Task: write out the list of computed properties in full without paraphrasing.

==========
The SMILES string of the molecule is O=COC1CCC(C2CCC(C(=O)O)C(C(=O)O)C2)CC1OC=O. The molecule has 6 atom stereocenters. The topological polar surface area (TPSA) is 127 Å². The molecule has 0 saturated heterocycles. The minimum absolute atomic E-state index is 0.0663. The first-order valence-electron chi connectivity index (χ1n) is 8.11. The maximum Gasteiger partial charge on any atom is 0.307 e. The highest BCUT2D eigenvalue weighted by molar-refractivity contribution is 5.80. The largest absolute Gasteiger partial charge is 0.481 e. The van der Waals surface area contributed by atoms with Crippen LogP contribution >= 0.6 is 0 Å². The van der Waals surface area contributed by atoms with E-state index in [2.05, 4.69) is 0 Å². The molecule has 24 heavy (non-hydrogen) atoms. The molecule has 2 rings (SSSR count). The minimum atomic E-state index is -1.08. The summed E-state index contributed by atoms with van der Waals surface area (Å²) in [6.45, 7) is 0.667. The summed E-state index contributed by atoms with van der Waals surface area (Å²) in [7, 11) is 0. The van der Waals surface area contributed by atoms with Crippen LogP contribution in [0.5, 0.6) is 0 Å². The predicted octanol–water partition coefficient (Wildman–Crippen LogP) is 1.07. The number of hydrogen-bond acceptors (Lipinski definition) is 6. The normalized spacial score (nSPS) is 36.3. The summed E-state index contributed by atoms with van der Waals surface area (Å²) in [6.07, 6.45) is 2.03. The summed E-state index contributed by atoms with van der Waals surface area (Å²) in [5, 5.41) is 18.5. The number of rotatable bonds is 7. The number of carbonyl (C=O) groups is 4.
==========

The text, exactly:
The SMILES string of the molecule is O=COC1CCC(C2CCC(C(=O)O)C(C(=O)O)C2)CC1OC=O. The molecule has 6 atom stereocenters. The topological polar surface area (TPSA) is 127 Å². The molecule has 0 saturated heterocycles. The minimum absolute atomic E-state index is 0.0663. The first-order valence-electron chi connectivity index (χ1n) is 8.11. The maximum Gasteiger partial charge on any atom is 0.307 e. The highest BCUT2D eigenvalue weighted by molar-refractivity contribution is 5.80. The largest absolute Gasteiger partial charge is 0.481 e. The van der Waals surface area contributed by atoms with Crippen LogP contribution >= 0.6 is 0 Å². The van der Waals surface area contributed by atoms with E-state index in [2.05, 4.69) is 0 Å². The molecule has 24 heavy (non-hydrogen) atoms. The molecule has 2 rings (SSSR count). The minimum atomic E-state index is -1.08. The summed E-state index contributed by atoms with van der Waals surface area (Å²) in [6.45, 7) is 0.667. The summed E-state index contributed by atoms with van der Waals surface area (Å²) in [7, 11) is 0. The van der Waals surface area contributed by atoms with Crippen LogP contribution in [0.5, 0.6) is 0 Å². The predicted octanol–water partition coefficient (Wildman–Crippen LogP) is 1.07. The number of hydrogen-bond acceptors (Lipinski definition) is 6. The normalized spacial score (nSPS) is 36.3. The summed E-state index contributed by atoms with van der Waals surface area (Å²) in [6.07, 6.45) is 2.03. The summed E-state index contributed by atoms with van der Waals surface area (Å²) in [5, 5.41) is 18.5. The number of rotatable bonds is 7. The number of carbonyl (C=O) groups is 4.